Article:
The special importance of the Library lies in the integrated nature of its collection. Islamic civilisation has produced a vast number of written works, and these are reflected in the Library’s collection. The major subjects covered are: Qur’anic studies, Hadith, Islamic jurisprudence, Islamic theology, philosophy, science, medicine, history, geography, art and architecture, and literature; all of them written in the major Islamic languages, including Arabic, Persian, Turkish, Urdu, Swahili, Gujarati, as well as European languages and Russian. The Library collection also includes multilingual dictionaries, Arabic biographical dictionaries and encyclopaedias, covering the classical period to the present time.

To date, the Library has collected over 11,000 titles in more than 16,000 volumes, on various subjects. Moreover, the Library's collections include almost 1,800 printed Islamic manuscript catalogues in around 2,500 volumes, from over 70 countries.

The Library’s holdings are arranged and organised according to the Library of Congress Classification (LCC) for ease of use, while its collection of catalogues of Islamic manuscripts is classified by country.

Accessing the Library collections

The Library holds the following collections:

I   Reading Room:

  1. Reference works (Encyclopaedias and Dictionaries)
  2. Qur’an copies and translations
  3. Islamic Art & Architecture
  4. Atlases

II   Rolling stack shelves:

  1. Catalogues of Islamic manuscripts
  2. Reference works on codicology and palaeography of Islamic manuscripts
  3. Article collection
  4. Sezgin collection
  5. Maqasid collection
  6. Main collection (arranged by Library of Congress - LC - subjects)
  7. Journal collection
  8. Uncatalogued books (arranged by subject)

III   Library Office:

  1. Microfilm collection
  2. Manuscript digital images
  3. Al-Furqān publications
  4. The reading room and rolling stack shelving collections are free access collections.
  5. The collections housed in the Library Office can be consulted under the supervision of the Library Staff.
  6. The manuscript digital images can be accessed only on the computer which is situated in the Library Office.
  7. Microfilms and microfiches can be accessed through the microfilm machine, available in the Library Office.

Reading Room Policies

General rules

  • Visitors should sign in the visitors’ book at the entrance hall upon arrival.
  • First time visitors will be received by the Library staff, and introduced to the Library facilities with a short guide.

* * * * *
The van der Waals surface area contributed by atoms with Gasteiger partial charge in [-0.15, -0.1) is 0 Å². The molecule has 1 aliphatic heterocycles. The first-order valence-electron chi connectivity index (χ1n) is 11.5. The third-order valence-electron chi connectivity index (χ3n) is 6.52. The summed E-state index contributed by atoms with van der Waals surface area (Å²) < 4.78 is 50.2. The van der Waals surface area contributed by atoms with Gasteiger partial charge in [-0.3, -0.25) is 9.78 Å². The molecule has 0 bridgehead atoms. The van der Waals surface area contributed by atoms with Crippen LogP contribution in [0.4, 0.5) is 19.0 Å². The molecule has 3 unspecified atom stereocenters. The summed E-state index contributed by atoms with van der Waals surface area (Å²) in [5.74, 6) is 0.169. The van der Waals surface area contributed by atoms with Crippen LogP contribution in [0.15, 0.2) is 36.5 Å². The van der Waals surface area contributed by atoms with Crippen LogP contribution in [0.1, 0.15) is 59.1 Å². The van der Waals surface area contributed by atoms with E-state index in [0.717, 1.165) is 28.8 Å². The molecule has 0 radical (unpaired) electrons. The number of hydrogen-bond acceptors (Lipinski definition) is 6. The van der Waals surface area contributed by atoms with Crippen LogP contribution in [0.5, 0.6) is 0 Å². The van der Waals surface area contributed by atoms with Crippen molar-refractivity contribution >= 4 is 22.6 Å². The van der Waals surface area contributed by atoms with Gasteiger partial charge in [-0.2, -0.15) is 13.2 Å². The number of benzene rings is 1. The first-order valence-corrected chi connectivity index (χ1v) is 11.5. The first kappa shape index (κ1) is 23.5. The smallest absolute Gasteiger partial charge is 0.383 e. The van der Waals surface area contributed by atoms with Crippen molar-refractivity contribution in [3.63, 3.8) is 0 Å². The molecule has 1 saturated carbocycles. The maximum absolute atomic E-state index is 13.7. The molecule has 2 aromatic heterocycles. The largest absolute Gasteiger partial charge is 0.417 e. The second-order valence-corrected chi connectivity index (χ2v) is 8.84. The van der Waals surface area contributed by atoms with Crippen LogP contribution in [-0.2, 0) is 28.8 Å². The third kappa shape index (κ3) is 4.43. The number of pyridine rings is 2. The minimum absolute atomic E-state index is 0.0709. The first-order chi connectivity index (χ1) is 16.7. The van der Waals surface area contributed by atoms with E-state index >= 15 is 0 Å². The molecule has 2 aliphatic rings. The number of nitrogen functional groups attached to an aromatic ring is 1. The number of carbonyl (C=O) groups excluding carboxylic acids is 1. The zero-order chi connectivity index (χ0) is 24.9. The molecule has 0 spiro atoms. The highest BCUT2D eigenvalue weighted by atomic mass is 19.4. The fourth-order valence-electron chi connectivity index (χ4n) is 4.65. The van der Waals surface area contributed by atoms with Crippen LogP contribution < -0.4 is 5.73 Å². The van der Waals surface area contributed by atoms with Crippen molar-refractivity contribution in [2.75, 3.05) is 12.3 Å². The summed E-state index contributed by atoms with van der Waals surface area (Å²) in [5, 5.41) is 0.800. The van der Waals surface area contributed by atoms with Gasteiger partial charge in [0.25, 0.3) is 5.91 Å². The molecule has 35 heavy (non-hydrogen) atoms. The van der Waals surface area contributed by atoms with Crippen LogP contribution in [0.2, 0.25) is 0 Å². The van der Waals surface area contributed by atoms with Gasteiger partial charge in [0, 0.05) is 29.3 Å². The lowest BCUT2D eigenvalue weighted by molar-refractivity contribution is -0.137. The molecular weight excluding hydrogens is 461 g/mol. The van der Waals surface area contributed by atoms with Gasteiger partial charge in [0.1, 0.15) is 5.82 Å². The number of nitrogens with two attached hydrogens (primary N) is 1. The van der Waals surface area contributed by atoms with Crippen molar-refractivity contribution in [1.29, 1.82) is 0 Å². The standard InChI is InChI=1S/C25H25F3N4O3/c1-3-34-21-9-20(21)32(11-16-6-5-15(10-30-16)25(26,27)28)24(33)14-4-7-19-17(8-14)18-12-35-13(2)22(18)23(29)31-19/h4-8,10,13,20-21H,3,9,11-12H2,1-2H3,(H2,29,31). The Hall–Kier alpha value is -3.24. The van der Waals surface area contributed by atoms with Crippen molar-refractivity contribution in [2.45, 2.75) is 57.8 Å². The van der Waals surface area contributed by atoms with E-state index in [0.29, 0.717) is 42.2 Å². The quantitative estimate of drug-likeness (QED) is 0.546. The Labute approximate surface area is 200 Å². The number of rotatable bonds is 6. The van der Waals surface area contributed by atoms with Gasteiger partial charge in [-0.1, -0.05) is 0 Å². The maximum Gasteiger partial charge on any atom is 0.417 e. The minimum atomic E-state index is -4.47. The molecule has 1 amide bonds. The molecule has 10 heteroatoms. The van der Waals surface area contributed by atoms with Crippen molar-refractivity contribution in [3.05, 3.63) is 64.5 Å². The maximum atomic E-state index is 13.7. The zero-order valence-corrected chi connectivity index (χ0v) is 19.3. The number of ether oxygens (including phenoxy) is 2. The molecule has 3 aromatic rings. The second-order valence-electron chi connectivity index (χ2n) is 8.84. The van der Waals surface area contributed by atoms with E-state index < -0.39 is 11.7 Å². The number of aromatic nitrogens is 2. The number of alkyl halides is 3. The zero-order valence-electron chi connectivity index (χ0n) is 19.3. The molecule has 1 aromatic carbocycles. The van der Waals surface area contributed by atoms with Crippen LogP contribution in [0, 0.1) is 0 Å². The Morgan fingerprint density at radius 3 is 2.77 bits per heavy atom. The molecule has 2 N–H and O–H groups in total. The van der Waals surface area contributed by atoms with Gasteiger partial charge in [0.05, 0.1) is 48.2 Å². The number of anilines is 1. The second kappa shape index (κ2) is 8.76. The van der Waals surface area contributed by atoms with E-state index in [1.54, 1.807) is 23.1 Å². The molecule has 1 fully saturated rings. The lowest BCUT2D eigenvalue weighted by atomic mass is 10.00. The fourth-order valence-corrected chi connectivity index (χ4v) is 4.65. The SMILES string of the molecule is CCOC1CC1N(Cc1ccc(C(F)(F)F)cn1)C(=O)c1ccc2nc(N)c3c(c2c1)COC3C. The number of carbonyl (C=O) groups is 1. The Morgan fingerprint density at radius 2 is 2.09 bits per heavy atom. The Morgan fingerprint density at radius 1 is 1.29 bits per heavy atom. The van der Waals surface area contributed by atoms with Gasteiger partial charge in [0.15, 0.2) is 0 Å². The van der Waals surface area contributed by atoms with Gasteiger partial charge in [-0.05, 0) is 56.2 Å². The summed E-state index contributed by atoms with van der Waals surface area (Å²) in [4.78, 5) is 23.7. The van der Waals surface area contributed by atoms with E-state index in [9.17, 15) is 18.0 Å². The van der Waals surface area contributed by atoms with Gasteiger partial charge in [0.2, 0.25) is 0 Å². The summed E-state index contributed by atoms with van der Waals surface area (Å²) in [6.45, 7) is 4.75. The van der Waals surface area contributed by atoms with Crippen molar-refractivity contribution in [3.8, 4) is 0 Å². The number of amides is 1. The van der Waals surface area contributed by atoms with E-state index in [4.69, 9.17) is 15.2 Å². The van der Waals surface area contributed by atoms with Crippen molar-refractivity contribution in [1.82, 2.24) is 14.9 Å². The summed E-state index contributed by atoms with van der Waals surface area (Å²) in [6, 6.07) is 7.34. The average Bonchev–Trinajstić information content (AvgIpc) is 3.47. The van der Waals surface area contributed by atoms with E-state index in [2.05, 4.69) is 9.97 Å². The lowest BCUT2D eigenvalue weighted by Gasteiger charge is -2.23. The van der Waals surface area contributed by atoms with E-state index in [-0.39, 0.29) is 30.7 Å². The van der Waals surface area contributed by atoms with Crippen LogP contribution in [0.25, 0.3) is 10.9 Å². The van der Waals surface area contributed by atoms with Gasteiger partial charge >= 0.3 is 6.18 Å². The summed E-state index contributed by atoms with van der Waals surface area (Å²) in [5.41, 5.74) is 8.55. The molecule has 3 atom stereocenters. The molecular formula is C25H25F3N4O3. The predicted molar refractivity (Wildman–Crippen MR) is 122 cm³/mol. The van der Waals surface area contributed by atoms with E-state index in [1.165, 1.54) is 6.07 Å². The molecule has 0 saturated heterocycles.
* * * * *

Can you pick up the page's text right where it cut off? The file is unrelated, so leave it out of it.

• Visitors are required to leave coats, bags and laptop cases in the cloakroom, at the entrance. Transparent bags will be provided for visitors to take their personal belongings to the Library Reading Room.
  • Visitors are required to complete the 'Library Visitor Form’.
  • Please note that smoking is not allowed anywhere on our premises.
  • Do not interfere with, and / or touch equipment that you are not authorised to handle.

Library rules

  • Books cannot be borrowed from the Library.
  • Books can be consulted in the Reading Room only.
  • Visitors are required to handle the books and journals carefully. No marking, writing or highlighting in books, nor tearing or mutilating the pages in any way is permitted.
  • Visitors can make a limited number of photocopies free of charge, following the copyright rules (10% of the work). 
  • Visitors are required to leave the consulted items on the table in the Reading Room, for the Library Staff to re-shelve.
  • Request of a copy of the manuscript digital images (10% of the work) is possible, at the discretion of the Library Staff, and by completing the “Al-Furqan Manuscript Images request form”.

Rolling stack shelves’ use instructions

  • Check the spaces between the stacks, before trying to move the units.
  • If someone is using the rolling stack, please ensure that their aisle is locked down.
  • Use the winding device at the end of the row to move the shelves, in order to get access to the shelves you require.
  • Make enough space for you to move comfortably between the shelves.
  • Lock the stacks either side of your aisle in position. There is a brake device in the middle of the winding handle. Push this in. This will click into place and stop the stack being moved while you are in it. Sometimes you may have to pull the button towards you, and then push it into place. As long as you feel/hear the "click", the shelves won't move, and you are safe.
  • Take a kick stool in with you if you feel concerned about the shelves moving. If you find yourself in a stack whilst someone else is moving it, call out and put your foot on the bottom shelf of the shelving units; a firm push will stop the stacks moving. The kick stool will prevent the shelves from closing on you.
  • When you have found the material you need, and have left the aisle of the rolling stack, please release both brakes (by pulling the button towards you), to allow others to move the shelves around.
  • If you have any concerns about using the rolling stacks, please ask a Library Staff member to help you.

Using IT resources

  • Visitors can consult the Online Library Catalogue (at from the Library computer, available in the Reading Room.
  • The Library Staff are available to provide training and instructions on how to use the Digital Library (at, on the Library computer available in the Reading Room.
  • The Wi-fi network is “AF-Events”, and the password is ‘AF7777777’.
  • Users are kindly asked not to view, send or download anything offensive within the Foundation’s premises.

Other facilities

  • Visitors can use the bathroom facilities located at the back of the reading room.
  • Visitors can pray and a prayer mat can be made available.
  • Drinking water is available in the office kitchen.


Library working hours

The Library is open to visitors:
Monday to Friday, 9:30 am to 5 pm

The Library is closed:

  • At weekends
  • On UK Bank Holidays
  • During the period between the 24th of December and the 1st of January inclusive
  • On the days of Eid al-Fitr and Eid al-Ad’ha

Admission to the Library

Visitors should notify the Foundation in advance of their visit, by either:

Directions to Al-Furqan Islamic Heritage Foundation, London

1. Turn right out of High Street Kensington station.
2. Proceed down High Street Kensington until you get to PC World/Currys.
3. Cross the road & proceed into Old Court Place opposite.
4. We are on the left-hand side, No. 22A (black door).
5. The Foundation is on the first floor. 

Upon arrival at the Foundation:

If you are driving, please note that the Foundation has no designated parking area.

Please do not park in front of the building; a parking fine may be incurred, and you will be asked to move.

Ask the Librarian

Ask The Librarian

Back to Top